John Hill's definitive study looks at the career and work of British director Ken Loach. From his early television work (Cathy Come Home) through to landmark films (Kes) and examinations of British society (Looking For Eric) this landmark study reveals Loach as one of the great European directors.
JOHN HILL is Professor of Media at Royal Holloway, University of London. He is the author of Sex, Class and Realism: British Cinema 1956-63 (1986), British Cinema in the 1980s (1999) and Cinema and Northern Ireland: Film, Culture and Politics (2006), the co-author of Cinema and Ireland (1987) and the co-editor of various collections, including The Oxford Guide to Film Studies (1998).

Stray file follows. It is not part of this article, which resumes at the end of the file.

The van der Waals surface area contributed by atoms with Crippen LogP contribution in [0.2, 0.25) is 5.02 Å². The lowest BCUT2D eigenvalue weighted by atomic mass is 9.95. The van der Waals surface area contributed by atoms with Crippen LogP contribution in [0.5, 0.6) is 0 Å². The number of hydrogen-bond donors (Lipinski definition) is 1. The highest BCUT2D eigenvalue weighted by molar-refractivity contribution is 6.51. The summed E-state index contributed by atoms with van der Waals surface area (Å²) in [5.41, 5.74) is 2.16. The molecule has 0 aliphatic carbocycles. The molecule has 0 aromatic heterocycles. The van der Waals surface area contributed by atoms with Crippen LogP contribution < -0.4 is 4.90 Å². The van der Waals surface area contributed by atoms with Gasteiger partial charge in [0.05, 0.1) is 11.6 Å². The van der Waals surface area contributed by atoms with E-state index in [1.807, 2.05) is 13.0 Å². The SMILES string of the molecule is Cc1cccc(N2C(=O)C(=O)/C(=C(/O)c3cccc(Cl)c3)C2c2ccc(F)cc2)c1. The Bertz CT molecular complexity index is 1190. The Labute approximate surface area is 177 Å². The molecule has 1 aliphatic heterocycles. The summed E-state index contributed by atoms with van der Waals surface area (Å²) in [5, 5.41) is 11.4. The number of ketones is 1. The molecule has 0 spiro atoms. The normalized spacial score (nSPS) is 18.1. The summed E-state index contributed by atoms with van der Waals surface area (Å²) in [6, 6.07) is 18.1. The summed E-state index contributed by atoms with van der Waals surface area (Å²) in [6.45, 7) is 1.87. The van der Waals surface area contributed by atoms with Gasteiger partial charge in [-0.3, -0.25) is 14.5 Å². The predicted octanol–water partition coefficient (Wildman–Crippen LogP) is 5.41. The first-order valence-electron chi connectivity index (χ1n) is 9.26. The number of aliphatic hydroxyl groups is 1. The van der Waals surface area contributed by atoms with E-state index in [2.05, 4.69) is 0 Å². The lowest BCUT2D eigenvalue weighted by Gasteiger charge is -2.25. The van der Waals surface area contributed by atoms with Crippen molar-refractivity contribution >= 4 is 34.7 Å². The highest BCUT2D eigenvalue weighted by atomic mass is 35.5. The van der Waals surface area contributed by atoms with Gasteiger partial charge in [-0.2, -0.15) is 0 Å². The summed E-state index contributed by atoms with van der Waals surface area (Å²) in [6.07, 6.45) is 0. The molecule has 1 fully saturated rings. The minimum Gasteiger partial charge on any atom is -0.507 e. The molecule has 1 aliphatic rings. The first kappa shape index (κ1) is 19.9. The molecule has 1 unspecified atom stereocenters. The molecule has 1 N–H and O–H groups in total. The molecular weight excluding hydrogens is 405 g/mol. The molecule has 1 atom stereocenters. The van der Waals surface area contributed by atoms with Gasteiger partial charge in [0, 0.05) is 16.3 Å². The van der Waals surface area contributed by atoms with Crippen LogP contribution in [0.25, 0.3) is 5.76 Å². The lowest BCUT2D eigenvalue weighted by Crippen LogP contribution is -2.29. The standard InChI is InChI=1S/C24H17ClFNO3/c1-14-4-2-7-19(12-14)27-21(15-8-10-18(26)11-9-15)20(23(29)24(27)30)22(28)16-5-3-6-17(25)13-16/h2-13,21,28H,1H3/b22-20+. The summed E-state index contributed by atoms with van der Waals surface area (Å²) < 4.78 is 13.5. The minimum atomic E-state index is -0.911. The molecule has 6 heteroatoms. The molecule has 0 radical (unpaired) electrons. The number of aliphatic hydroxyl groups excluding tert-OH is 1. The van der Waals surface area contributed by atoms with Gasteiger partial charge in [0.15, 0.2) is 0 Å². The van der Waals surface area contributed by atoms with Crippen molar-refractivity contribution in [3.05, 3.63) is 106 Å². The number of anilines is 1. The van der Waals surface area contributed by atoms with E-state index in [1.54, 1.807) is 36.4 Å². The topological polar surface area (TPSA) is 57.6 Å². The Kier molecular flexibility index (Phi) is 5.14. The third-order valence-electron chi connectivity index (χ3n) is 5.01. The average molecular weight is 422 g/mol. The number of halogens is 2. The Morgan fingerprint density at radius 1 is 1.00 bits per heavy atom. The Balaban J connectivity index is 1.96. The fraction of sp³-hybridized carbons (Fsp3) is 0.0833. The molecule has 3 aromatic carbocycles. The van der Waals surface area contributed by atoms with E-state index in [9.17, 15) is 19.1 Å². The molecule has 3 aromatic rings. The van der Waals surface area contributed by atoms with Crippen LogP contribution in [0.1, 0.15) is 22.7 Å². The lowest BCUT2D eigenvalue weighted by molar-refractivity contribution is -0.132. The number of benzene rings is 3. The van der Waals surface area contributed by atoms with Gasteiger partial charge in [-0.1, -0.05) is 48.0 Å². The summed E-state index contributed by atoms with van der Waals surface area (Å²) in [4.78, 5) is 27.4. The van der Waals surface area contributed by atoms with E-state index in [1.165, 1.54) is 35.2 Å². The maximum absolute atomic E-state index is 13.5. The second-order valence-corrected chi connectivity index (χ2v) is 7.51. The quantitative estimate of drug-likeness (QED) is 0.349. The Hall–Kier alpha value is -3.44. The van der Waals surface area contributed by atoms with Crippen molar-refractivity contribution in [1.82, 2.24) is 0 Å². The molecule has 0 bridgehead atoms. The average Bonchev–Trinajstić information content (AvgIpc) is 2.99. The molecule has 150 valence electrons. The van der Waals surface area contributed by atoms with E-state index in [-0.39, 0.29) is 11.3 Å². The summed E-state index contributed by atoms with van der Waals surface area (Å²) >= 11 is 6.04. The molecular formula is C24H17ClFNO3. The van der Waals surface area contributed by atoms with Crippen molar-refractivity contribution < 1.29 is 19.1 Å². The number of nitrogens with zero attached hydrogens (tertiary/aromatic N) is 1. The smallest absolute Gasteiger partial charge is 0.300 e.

Acknowledgements.- Introduction.- Towards 'a new drama for television': Diary of a Young Man and The End of Arthur's Marriage.- 'Urgently contemporary and socially relevant': From Tap on the Shoulder to Up the Junction.- Blurring 'the distinction between fact and fiction': Cathy Come Home, In Two Minds and The Golden Vision.- 'The play of political advocacy': The Big Flame and The Rank and File.- From Television into Film: Poor Cow, Kes and Family Life.- 'This is our history': Days of Hope.- 'The UK's pre-eminent arthouse director': from television censorship to 'art cinema'.- 'It's a Free World': Social Change and Class from Riff-Raff to Looking For Eric.- What Might Have Been: Land and Freedom and The Wind that Shakes the Barley.- Select Bibliography.- Filmography.- Index.